1. Why You Should See “The Interview.” Seth Rogen and Evan Goldberg’s new comedy “The Interview” has become an unlikely candidate for the year’s most controversial film, with the “Guardians of Peace” threatening to attack theaters screening the film. The Week’s Scott Meslow isn’t all that excited about the film, but he argues that this is why people should see it.
I don’t want to get overly preachy about a goofy, gory Rogen/Franco joint (and, by all accounts, a mediocre one). But this isn’t something to be taken lightly, either. We’re dealing with intimidation that’s virtually unprecedented in this industry, and the way we choose to respond is important, because any response to terrorism sets a precedent that other would-be terrorists will follow. Read more.
2. The Year in Superhero TV. Superhero movies are now the most popular entertainment on the big screen, but TV superheroes thrive when they aim for a niche market. HitFix’s Alan Sepinwall wrote that this year’s comic book television benefited from not trying to be everything to everyone.
3. The Year’s Most Underrated Films. With all of the lists and polls of the year’s best films, a few really stellar movies are getting left out. Jason Bailey of Flavorwire picked the year’s 10 most underrated films.
4. Success Failed at the Movies in 2014. “Frank,” “Listen Up Philip” and “Whiplash” all show their protagonists achieving their artistic goals at some point in the film, but at an incredible price. Charles Bramesco of The Dissolve argued that success failed at the movies this year.
By the time the credits roll, it looks like Philip is poised for an illustrious, lengthy career, but he’s systematically eradicated all traces of warmth from his life. More chilling still, he seems to have no problem with that. The use of Neil Young’s “Old Man” on the soundtrack only feels heavy-handed because it fits so perfectly. For Philip, jettisoning every last bit of warmth from his life in exchange for an increased profile doesn’t feel like sacrifice at all. When he’s that willing to disengage, it’s just spring cleaning. Read more.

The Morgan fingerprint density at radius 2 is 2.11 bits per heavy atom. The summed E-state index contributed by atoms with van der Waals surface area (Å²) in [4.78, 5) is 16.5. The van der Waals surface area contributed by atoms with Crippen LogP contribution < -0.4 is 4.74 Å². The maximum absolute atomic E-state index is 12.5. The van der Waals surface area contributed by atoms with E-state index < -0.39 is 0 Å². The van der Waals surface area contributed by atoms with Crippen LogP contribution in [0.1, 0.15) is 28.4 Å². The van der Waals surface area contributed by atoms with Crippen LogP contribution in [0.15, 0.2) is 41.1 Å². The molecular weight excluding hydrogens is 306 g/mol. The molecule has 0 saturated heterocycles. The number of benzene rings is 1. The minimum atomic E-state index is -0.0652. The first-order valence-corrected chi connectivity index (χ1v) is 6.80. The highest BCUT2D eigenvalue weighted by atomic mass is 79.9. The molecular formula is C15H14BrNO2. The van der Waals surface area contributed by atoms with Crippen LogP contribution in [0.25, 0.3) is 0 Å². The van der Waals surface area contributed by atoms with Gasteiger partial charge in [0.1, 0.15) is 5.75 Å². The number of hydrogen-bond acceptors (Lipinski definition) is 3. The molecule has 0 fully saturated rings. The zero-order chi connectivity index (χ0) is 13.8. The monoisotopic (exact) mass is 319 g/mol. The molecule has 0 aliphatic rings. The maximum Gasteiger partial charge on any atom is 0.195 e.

5. Goodbye to Stephen Colbert. After nine years on the air, “The Colbert Report” ends Thursday night. To commemorate its run, Vulture asked 49 celebrities to wish farewell to Stephen Colbert, or rather, “Stephen Colbert.” Here’s Dan Savage:
6. Aaron Sorkin’s Woman Problem and the Sony Hack. Aaron Sorkin likes to pontificate, and in the latest leaked Sony email he pontificated about how women are given worse roles than men in the movies. He’s not wrong, but Robbie Collin of The Telegraph believes (correctly) that he’s part of the problem.
Sorkin is right to point out that we’re routinely less impressed by the work of actresses than actors, but he reaches the conclusion via two enormous mistakes. The first is that the most admirable thing about any given performance in a film is its “difficulty”…Perhaps because of lingering suspicions that the life of a film actor is an easy one, it’s delicious to audiences when performers have to suffer for a role, either physically or mentally, or ideally both…Sorkin’s other mistake is not following his argument through to its logical conclusion. Elsewhere in his email he mentions the relative lack of “Bridesmaids-quality scripts” in the industry: the raw material, in other words, is lacking. As a multi-award-winning screenwriter, you’d think Sorkin might be in a position to do something about this rather than simply complaining about it. Read more.